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Lehigh group reports best threshold values for near-infrared range InGaAsN lasers


The ink was hardly dry on his new contract as assistant professor of electrical and computer engineering at Lehigh, when Nelson Tansu announced a breakthrough in his research into high-performance lasers.

In two recent issues of Applied Physics Letters (APL) - on July 7 and Sept. 29, Tansu and other collaborating researchers reported the best threshold values to date for near-infrared-range (with an emission wavelength of 1300-nm), indium-gallium-arsenide-nitride (InGaAsN) lasers emitting from a quantum well.

Tansu’s group also achieved the best threshold values yet for near-infrared-range quantum-well (QW) lasers operating under continuous-wave conditions at temperatures up to 100 degrees C.

The work of Tansu’s group was featured in the September issue of LaserFocusWorld, a photonics and optoelectronics industry journal.

One month later, on Oct. 10, Tansu was featured in the cover article of GATRA, the second-most widely circulated weekly news magazine in Indonesia (population 250 million), where Tansu was born and raised. The article described five Indonesians who are employed as university professors outside Indonesia.

The first APL article, titled "High-performance and high-temperature continuous-wave-operation 1300-nm InGaAsN quantum well lasers by organometallic vapor phase epitaxy," is one of eleven journal and conference papers Tansu has published since joining the Lehigh faculty.

The other articles have appeared in several APLs, IEEE’s Journal of Quantum Electronics, IEEE’s Journal of Selected Topics in Quantum Electronics, the Proceedings of the 16th IEEE Laser and Electro Optics Society Annual Meeting (2003), and other journals and conference proceedings. Tansu has also been invited to write a review paper on the physics and devices of dilute nitride lasers for an issue of the IOP’s Journal of Physics: Condensed Matter Physics in 2004.

The general goal of Tansu’s work is to use metal organic chemical vapor deposition (MOCVD) to develop lasers and advanced compound semiconductor nanostructures for optoelectronic devices. His research interests are also related to combining these semiconductor nanostructures with photonic crystals (artificial structures with periodicity of certain optical properties), to realize novel optoelectronic devices. His work has applications in optical communications, mid-infrared devices, free-space communications, visible light sources, information sciences, and biochemical detection.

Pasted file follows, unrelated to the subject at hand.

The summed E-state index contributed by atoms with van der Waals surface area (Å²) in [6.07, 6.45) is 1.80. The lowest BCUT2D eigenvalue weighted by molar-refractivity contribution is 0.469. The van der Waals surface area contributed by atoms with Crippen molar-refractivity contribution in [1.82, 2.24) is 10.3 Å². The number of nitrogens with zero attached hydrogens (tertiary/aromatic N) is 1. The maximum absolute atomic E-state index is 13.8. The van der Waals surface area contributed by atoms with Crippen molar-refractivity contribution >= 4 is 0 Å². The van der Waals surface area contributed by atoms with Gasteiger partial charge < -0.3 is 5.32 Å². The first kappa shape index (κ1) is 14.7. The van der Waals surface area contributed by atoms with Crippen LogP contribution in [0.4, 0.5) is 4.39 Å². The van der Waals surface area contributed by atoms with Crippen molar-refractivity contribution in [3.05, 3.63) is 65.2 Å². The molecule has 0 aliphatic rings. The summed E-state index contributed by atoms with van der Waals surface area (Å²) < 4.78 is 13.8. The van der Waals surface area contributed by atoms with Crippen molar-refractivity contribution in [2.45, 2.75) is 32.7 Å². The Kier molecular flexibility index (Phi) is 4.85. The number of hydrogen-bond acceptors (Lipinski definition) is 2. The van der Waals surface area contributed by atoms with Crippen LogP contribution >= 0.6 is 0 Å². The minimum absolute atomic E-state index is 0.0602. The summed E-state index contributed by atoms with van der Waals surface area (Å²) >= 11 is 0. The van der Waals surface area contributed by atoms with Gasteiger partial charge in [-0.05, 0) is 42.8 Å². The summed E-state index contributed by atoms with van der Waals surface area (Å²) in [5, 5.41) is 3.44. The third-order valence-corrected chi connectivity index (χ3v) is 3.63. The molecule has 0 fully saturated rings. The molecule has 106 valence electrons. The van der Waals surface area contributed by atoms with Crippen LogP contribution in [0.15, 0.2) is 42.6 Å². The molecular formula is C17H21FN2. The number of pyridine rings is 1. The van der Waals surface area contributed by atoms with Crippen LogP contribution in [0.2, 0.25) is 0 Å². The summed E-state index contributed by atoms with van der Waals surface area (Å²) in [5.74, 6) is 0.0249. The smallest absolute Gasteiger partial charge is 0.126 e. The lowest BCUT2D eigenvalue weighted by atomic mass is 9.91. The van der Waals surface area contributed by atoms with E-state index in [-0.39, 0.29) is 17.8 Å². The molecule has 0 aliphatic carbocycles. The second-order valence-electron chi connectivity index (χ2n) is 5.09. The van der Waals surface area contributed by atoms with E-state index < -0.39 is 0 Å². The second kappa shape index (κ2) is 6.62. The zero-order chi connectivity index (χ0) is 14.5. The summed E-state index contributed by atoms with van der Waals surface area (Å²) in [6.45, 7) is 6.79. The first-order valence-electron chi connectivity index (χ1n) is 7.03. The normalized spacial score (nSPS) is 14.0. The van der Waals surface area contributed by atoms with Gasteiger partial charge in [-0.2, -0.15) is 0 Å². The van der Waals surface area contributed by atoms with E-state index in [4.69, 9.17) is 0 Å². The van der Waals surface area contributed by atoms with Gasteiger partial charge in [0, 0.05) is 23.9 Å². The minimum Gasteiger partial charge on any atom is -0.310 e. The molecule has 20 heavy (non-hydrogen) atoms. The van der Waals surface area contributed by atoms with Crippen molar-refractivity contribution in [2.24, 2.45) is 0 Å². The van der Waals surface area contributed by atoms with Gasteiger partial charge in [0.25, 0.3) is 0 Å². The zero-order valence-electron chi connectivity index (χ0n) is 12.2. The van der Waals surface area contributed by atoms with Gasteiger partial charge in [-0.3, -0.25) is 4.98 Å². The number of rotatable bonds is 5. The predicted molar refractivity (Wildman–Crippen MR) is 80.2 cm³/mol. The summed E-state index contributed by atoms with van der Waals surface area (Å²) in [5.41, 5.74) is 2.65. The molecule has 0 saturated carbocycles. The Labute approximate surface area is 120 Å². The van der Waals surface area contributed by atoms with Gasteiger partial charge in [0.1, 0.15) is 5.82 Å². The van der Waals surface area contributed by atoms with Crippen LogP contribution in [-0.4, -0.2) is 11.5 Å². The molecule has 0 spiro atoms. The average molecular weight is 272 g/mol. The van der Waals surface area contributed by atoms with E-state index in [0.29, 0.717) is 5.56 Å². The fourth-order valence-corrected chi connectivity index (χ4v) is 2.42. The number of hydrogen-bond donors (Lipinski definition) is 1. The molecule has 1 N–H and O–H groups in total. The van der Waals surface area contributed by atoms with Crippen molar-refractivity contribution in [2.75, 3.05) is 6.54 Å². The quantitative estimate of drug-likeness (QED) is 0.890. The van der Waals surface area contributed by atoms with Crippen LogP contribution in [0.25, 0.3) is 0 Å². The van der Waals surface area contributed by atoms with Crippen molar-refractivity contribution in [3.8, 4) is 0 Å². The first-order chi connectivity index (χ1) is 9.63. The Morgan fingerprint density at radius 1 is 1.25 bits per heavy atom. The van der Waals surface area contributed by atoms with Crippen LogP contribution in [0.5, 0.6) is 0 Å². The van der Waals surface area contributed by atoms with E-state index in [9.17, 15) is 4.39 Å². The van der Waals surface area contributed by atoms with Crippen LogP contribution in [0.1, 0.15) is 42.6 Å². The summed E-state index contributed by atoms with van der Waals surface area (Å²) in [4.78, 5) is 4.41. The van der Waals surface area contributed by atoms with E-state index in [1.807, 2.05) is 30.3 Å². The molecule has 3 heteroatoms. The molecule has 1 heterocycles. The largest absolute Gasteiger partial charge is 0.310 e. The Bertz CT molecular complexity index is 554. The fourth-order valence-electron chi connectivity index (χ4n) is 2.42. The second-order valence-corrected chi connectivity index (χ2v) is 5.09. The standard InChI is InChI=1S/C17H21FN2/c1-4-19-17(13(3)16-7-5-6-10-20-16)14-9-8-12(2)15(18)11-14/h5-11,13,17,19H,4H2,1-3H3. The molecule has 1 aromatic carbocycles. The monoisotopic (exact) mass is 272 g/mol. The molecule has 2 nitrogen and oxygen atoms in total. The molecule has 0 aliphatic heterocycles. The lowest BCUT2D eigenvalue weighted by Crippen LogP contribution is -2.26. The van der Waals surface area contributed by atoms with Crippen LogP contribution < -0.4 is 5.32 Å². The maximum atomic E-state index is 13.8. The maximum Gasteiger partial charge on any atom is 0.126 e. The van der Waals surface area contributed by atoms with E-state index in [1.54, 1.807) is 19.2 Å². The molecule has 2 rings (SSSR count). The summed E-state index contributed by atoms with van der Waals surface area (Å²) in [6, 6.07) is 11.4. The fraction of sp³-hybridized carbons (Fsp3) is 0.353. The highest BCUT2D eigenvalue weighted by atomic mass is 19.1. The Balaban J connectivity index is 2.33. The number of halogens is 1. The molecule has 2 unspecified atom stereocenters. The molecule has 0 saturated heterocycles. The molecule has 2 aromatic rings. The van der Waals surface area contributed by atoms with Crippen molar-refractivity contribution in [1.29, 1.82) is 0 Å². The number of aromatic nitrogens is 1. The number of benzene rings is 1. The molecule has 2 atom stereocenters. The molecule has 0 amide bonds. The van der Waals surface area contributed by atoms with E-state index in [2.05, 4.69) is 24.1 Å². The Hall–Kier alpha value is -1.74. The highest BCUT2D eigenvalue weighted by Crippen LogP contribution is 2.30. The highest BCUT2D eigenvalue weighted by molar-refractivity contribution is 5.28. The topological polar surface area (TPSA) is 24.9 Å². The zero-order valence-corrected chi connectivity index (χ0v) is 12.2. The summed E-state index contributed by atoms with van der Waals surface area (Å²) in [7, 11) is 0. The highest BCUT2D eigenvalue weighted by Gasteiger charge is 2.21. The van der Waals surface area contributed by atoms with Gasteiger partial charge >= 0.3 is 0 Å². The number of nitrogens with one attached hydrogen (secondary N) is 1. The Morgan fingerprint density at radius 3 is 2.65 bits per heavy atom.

Tansu says the criteria for high-performance lasers include low operating current, high efficiency, the ability to operate at high speeds at a range of temperatures (from room temperature to 100 degrees C.), and the ability to operate at high temperatures without the need for costly additional electronics to maintain thermal stability.

One type of laser with which Tansu works is high-performance VCSELs, or vertical cavity surface-emitting lasers, which are cheap to produce and operate at a low current. VCSELs are used in short-haul communications systems, which operate with an 850-nm wavelength, allow a transmission range of about 200-500 meters and are typically used in university campuses, offices, residential complexes, and similar venues.

The accomplishments by Tansu’s group have the potential to lead to the realization of low-cost and high-performance 1300-nm VCSELs, capable of a transmission rate of 10 gigabytes per second. Tansu’s group is one of the first to realize high-performance near-infrared range InGaAsN quantum wells by using MOCVD technology, which is the technology of choice to realize VCSELs in manufacturing. Near-infrared range lasers, which operate with a 1300-nm wavelength, allow a transmission range of 20 to 100 kilometers and are also called metropolitan optical networks because they can connect cities that are in close proximity.

The group achieved its breakthrough using InGaAsN, a new lasing material also known as dilute-nitride, on a gallium-arsenide substrate, instead of the conventional approach based on indium-phosphide technology.

"Using dilute-nitride grown on a gallium-arsenide base," says Tansu, "it is much easier to make the high-performance reflectors that are critical to achieving high-performance VCSELs. We accomplished this by using MOCVD, which is also known as MOVPE [Metal-Organic Vapor Phase Epitaxy]."

Tansu’s works represent the first realization of MOCVD-grown high-performance 1300-nm dilute-nitride lasers under continuous-wave (CW) operations rather than pulsed conditions, and with a better performance than that achieved with molecular beam epitaxy. (A German research group previously demonstrated that type of high-performance laser with molecular beam epitaxy.) CW is a virtual prerequisite for lasers to be used in real-world applications; pulsed conditions are typically used in the early stages of experimentation.

The lasers in Tansu’s system emit from a 6-nm-thick quantum well that is grown on a dilute-nitride semiconductor nanostructure layer using a strained-compensated technique.

Tansu earned his bachelor’s and Ph.D. degrees in 1998 and 2003, respectively, from the University of Wisconsin-Madison, where he also won the 2003 Harold A. Peterson Best Research Paper Award.

Kurt Pfitzer | Lehigh University
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